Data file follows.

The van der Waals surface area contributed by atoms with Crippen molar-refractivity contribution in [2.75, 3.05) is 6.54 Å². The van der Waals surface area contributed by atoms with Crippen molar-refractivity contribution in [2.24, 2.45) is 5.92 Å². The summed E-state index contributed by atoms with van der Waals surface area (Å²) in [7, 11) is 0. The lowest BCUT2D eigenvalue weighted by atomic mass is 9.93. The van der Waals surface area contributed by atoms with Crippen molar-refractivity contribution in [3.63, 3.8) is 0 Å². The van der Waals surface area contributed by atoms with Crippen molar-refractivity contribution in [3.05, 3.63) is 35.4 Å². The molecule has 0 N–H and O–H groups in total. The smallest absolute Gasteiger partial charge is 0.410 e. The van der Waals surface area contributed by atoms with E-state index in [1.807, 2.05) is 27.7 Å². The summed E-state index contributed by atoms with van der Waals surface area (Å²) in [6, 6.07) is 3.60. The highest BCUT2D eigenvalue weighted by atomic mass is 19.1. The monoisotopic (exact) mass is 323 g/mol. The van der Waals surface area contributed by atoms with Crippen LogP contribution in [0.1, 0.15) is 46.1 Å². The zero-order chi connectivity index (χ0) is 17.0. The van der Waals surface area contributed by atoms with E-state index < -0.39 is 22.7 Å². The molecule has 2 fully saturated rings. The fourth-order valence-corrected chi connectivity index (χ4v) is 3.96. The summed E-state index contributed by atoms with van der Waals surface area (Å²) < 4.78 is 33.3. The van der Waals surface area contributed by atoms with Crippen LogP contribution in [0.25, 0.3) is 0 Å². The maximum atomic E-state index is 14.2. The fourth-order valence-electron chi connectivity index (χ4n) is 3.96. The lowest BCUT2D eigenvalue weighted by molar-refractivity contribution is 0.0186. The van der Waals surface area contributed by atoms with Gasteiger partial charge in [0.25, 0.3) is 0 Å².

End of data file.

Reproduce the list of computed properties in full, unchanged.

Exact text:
The van der Waals surface area contributed by atoms with Crippen molar-refractivity contribution in [2.75, 3.05) is 6.54 Å². The van der Waals surface area contributed by atoms with Crippen molar-refractivity contribution in [2.24, 2.45) is 5.92 Å². The summed E-state index contributed by atoms with van der Waals surface area (Å²) in [7, 11) is 0. The lowest BCUT2D eigenvalue weighted by atomic mass is 9.93. The van der Waals surface area contributed by atoms with Crippen molar-refractivity contribution in [3.63, 3.8) is 0 Å². The van der Waals surface area contributed by atoms with Crippen molar-refractivity contribution in [3.05, 3.63) is 35.4 Å². The molecule has 0 N–H and O–H groups in total. The smallest absolute Gasteiger partial charge is 0.410 e. The van der Waals surface area contributed by atoms with E-state index in [1.807, 2.05) is 27.7 Å². The summed E-state index contributed by atoms with van der Waals surface area (Å²) in [6, 6.07) is 3.60. The highest BCUT2D eigenvalue weighted by atomic mass is 19.1. The monoisotopic (exact) mass is 323 g/mol. The van der Waals surface area contributed by atoms with Crippen LogP contribution in [0.1, 0.15) is 46.1 Å². The zero-order chi connectivity index (χ0) is 17.0. The van der Waals surface area contributed by atoms with E-state index < -0.39 is 22.7 Å². The molecule has 2 fully saturated rings. The fourth-order valence-corrected chi connectivity index (χ4v) is 3.96. The summed E-state index contributed by atoms with van der Waals surface area (Å²) < 4.78 is 33.3. The van der Waals surface area contributed by atoms with Crippen LogP contribution in [0.25, 0.3) is 0 Å². The maximum atomic E-state index is 14.2. The fourth-order valence-electron chi connectivity index (χ4n) is 3.96. The lowest BCUT2D eigenvalue weighted by molar-refractivity contribution is 0.0186. The van der Waals surface area contributed by atoms with Gasteiger partial charge in [0.25, 0.3) is 0 Å².